Career Profile: Rachel Fuchs, AB'06
Dual Economics and Public Policy alumna leverages her post-graduation volunteer experience in work with immigrants and Colorado communities
On any given day at her job in Boulder, Colorado, Rachel Fuchs, AB’06, manages a staff that oversees 200 to 250 volunteers in Boulder County, coordinates classes, implements curricula, and trains volunteer English teachers. Fuchs is the Director of Programs at Intercambio Uniting Communities, a nonprofit organization dedicated to providing English classes to adult non-native speakers in markets across the country. Fuchs explained that understanding of a common language is one of the ways in which Intercambio works to “improve immigrant lives through English education, and unite communities across cultures.” In Boulder alone, 60 different countries of origin are represented by the current student body who are taught by volunteer teachers trained in Intercambio’s curriculum.
Before coming to Intercambio, Fuchs served for 27 months in the Peace Corps, working on business development projects and teaching English in Costa Rica. It was there that she encountered differences in the perception of time between herself as an American and the citizens she was supporting. Projects in Costa Rica, in Fuchs’ experience, “took a long time to feel functional” because the business owners she was serving needed to build a sense of trust with her before working specifically to build their businesses. Fuchs has seen this experience reflected in her role working with non-English speakers in the United States: many volunteers teach in the homes of their students, so it is important for a sense of trust to be established between student and teacher before deeply diving into Intercambio’s English curriculum.
During her time at the University of Chicago, Fuchs exercised her interest in nonprofit work and community-building via her membership in a service fraternity and participation in student organization-sponsored volunteer projects. As a dual Economics and Public Policy major, she was exposed to the business world, but felt a deeper connection with the “socially minded” culture of the University, so she took her lessons in business to her work in economic development in the Peace Corps following her graduation. After serving with the Peace Corps, Fuchs returned to her native Boulder and began volunteering while she sought full-time work. She volunteered with a local school on a project to implement science curriculum, and it was her supervisor who pointed her in the direction of Intercambio when she found out about Fuchs’ career interests. Fuchs then applied for her first position with Intercambio, and she attributes part of what got her the job to having the University of Chicago on her resume as well as a great reference.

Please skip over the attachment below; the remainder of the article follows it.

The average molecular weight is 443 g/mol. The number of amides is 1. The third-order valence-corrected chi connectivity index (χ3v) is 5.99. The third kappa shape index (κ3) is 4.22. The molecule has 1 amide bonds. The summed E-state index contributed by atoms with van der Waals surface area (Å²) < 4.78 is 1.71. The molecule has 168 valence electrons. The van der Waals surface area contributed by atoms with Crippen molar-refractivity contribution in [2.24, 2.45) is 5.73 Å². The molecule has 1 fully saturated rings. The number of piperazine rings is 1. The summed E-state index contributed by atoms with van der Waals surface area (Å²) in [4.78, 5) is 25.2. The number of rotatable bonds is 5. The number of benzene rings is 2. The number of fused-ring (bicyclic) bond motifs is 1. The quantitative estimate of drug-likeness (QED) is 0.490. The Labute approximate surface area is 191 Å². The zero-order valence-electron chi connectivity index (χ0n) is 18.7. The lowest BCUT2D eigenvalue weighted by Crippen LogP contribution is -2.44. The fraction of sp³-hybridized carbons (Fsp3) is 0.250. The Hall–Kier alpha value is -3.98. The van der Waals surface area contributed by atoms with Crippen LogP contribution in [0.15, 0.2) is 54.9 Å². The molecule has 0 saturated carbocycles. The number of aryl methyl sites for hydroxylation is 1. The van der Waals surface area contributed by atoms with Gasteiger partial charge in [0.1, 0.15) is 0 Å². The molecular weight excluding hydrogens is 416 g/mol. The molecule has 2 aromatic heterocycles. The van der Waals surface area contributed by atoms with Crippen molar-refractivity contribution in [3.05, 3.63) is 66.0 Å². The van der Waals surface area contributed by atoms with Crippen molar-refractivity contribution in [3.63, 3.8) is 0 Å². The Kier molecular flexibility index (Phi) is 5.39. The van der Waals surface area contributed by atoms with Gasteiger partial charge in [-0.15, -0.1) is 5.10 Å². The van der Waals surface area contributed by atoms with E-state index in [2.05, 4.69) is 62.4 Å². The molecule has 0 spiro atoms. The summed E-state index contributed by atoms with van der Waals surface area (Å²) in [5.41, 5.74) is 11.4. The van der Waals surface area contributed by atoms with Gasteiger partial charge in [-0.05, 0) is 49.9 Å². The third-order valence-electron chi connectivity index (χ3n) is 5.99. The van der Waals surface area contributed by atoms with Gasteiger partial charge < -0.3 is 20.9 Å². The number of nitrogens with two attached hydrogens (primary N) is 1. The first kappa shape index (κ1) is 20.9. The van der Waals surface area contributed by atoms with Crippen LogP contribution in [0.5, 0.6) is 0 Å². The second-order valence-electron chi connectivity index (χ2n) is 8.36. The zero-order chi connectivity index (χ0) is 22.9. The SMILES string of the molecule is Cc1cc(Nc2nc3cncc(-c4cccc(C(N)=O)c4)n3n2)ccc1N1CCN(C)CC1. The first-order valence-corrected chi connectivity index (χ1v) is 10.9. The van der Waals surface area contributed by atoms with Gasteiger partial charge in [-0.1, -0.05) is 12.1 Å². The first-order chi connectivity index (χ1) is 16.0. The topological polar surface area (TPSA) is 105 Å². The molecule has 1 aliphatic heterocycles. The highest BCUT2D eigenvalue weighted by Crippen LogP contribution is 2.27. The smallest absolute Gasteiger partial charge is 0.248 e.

Before her current role at Intercambio, she was the Academic Director, where she worked closely with volunteer teachers to train them in Intercambio’s curriculum and approach. When asked what she feels her biggest professional accomplishment has been, Fuchs cited the relationships with volunteers that she was able to build through this position. In fact, in addition to giving their time to teaching, Intercambio volunteers donated $192,000 to Intercambio in fiscal year 2014, making up 20% of the organization’s revenue that year. As the current Director of Programs, a new position that Fuchs assumed in June 2014, she has encountered the challenge of having a distinct vision for Intercambio and the intermittent disconnect between this goal and the resources and infrastructure necessary to follow steps to achieve the vision that can occur on the operational side of a nonprofit.
For current students and recent graduates looking to build a career in nonprofits, Fuchs recommends that individuals volunteer for organizations that interest them. “The reality is, you have to get your foot in the door,” she said. Fuchs sees volunteer service as an integral part of career exploration for people interested in nonprofit work, as “working for nonprofits is not for everyone” due to the often limited resources and shifting structure of the majority of nonprofit organizations. In addition to volunteering in one’s free time, Fuchs emphasized that alumni new to the job market should be open to a wide variety of jobs, because “you never know what’s perfect.” Fuchs also recommends being open about your professional goals with the people around you because--as in the case of her volunteer manager recommending her for a job with Intercambio--nonprofit networks are small, and it is likely that someone in your immediate sphere may have a connection with an individual or organization that could lead to the job you most desire.
Final Note: Fuchs remembers her favorite course at the University of Chicago
Fuchs cited the most memorable course that she took at the University as a Public Policy Practicum that she participated in with Professor Betty Farrell. In this course, Fuchs and her classmates were contracted by the City of Chicago Department of Cultural Affairs and Special Events to go into the Chicago community to develop a list of indicators regarding how cultural institutions impact the communities they are located in. This gave students the opportunity to get out in the community and talk with residents about culture in their neighborhood, an experience that Fuchs remembers fondly.